We have amazing news for the Architecture World and today we give you the Architectural Highlights For 2016.
Let’s start with the Tate Modern Project in London’s Bankside, which was first discussed in 2004 and will open to the public in June 2016. It offers a further 5,000 square metres of display space as well as a north-to-south pedestrian axis, and a stunning 360-degree outdoor viewing platform on its 10th floor.
Initially, the new building by Herzog & de Meuron, with its twisted form and open brickwork exterior, confused as it rose upwards. But now nearly complete, many early visitors (myself included) have been wowed by its light-filtering walls and fabulous internal spaces.
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It was confirmed in 2012 that the Design Museum in London would move from its slightly disconnected site on the river Thames at Butlers Wharf to a marginally more “on the map” location in Kensington.
Since then architect John Pawson has been making moves in the Grade II-listed building that was once the Commonwealth Institute, and had been closed since 2002. Expect new glazed walls at entrance level, while the building’s iconic parabaloid roof remains superbly intact.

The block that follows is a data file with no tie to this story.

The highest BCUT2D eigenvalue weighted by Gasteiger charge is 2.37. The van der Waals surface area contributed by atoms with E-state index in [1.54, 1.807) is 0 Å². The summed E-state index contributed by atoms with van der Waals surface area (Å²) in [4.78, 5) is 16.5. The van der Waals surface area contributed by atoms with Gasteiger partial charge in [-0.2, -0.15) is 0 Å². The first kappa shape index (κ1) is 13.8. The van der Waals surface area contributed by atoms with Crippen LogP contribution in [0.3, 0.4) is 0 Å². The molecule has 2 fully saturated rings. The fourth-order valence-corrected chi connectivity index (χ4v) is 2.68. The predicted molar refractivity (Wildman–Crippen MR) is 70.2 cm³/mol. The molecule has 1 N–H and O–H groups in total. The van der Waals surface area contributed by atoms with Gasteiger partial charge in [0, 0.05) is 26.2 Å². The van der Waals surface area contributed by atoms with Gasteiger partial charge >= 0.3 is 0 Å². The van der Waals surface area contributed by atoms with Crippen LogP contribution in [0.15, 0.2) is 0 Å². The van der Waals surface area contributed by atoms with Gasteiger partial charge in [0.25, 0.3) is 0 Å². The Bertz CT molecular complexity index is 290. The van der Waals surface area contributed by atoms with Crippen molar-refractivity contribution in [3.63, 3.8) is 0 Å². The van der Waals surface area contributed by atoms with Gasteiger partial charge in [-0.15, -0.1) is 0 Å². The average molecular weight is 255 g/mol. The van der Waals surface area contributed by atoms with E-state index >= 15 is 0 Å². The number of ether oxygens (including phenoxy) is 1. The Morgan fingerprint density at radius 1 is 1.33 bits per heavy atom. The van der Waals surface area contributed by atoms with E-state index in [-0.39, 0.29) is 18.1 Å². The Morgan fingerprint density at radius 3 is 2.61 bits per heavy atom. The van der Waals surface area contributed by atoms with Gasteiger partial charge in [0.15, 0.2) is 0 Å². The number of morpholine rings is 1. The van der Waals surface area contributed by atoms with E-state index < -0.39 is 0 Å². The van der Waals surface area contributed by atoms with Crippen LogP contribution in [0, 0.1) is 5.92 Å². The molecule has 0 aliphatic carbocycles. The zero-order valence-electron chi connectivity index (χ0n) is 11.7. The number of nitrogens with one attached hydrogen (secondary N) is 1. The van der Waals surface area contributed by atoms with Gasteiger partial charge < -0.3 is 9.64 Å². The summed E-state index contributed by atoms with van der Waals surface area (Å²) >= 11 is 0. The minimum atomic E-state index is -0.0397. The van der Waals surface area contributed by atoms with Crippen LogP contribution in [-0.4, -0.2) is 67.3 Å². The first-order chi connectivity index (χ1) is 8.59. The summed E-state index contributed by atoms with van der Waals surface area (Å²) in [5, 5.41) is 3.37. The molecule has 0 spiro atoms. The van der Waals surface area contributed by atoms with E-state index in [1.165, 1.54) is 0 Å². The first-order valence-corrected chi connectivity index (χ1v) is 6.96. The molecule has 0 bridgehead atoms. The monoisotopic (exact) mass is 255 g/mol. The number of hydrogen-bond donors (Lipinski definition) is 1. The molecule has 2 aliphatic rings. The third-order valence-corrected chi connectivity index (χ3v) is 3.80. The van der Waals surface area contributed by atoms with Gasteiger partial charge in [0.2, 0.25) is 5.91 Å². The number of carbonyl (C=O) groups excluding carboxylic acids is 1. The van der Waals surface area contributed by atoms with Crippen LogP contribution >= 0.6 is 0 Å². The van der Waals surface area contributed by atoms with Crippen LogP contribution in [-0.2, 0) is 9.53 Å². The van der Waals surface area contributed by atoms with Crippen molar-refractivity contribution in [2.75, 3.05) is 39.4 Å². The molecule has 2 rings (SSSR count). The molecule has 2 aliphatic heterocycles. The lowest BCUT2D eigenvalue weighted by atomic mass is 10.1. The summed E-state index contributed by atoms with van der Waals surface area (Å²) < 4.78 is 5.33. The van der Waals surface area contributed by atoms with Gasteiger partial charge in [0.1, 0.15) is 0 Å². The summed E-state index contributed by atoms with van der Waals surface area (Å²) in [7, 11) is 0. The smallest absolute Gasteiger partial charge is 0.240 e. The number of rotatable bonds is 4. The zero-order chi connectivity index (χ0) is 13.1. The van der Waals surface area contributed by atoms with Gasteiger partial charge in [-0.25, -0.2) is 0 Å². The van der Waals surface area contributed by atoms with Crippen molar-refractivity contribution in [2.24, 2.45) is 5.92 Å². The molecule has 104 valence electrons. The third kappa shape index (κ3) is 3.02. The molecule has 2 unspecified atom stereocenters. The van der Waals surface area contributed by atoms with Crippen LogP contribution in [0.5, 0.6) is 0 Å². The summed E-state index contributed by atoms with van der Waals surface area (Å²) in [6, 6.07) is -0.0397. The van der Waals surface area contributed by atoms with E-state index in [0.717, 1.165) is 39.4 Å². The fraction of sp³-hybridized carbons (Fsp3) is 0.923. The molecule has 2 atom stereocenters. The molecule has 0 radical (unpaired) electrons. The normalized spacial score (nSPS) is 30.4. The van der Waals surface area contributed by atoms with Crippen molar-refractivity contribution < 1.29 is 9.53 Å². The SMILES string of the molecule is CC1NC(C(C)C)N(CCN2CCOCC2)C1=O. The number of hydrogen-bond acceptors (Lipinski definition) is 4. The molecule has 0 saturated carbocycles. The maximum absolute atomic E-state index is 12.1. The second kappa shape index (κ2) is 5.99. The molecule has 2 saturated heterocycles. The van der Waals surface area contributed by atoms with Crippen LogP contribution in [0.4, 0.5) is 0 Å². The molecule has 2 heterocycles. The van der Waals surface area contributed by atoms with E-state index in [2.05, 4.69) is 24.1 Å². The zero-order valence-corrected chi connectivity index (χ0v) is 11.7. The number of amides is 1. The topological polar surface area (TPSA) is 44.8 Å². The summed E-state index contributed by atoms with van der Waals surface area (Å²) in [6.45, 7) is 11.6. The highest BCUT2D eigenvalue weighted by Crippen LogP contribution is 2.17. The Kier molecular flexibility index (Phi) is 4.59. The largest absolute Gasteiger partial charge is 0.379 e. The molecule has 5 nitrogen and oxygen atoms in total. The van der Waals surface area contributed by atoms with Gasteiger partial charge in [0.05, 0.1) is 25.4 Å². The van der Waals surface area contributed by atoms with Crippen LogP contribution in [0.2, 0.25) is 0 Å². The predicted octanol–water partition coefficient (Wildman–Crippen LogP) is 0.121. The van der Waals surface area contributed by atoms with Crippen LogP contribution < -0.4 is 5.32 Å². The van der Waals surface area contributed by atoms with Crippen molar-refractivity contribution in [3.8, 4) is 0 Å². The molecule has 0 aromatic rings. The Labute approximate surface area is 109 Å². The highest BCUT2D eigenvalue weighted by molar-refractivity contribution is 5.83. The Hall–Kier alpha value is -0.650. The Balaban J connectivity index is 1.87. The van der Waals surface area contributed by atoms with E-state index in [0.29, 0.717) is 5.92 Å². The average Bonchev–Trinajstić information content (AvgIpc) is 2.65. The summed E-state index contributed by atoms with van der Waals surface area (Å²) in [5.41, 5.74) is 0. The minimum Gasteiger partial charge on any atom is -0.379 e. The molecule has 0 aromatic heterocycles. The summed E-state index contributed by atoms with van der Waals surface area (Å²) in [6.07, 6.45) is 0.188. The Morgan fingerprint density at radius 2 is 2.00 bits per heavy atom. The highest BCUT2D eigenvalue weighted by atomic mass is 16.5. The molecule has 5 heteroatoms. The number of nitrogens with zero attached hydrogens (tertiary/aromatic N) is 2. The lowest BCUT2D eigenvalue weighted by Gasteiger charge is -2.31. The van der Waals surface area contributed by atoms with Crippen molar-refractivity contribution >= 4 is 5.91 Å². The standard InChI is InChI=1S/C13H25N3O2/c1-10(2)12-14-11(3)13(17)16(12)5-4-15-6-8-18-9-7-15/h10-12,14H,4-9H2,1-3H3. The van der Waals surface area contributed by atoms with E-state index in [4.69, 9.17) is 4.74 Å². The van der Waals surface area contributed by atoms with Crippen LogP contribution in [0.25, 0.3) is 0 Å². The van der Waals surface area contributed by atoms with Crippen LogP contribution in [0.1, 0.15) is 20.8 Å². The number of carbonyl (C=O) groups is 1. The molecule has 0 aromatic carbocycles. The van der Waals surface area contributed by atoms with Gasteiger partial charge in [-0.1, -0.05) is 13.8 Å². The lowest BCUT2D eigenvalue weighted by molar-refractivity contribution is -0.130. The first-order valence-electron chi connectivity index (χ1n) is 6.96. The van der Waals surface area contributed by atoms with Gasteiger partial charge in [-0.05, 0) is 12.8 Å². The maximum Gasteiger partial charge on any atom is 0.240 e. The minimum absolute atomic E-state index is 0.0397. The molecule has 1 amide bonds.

Hauser & Wirth, the increasingly international and influential contemporary art gallery, now has a significant presence in Zurich, London and New York. But next up is Los Angeles where a vast new space will open in March 2016.
The site is the 19th-century Globe Flour Mills factory, which comprises seven buildings abandoned for over 40 years. The renovation, by architect Annabelle Selldorf, will comprise a 400 ft long pedestrian breezeway and one of Los Angeles’s largest outdoor public-access courtyards. Expect Selldorf’s usual skill at combining old and new.
Another Architectural Highlight For 2016 is that in a city where gazillion-foot skyscrapers are the norm, it’s the smaller projects that stand out. And the Project Space in Dubai’s Alserkal Avenue, is certainly one of those. OMA’s Dubai office is creating a fully flexible building to sit at the heart of the emirate’s newest, and most organic, art district.
With 950 square metres of space, six-metre-high walls, and internal walls that turn on pivots to create segmented interior sections, it should offer plenty of scope. Completion is due for March, to coincide with Art Dubai.
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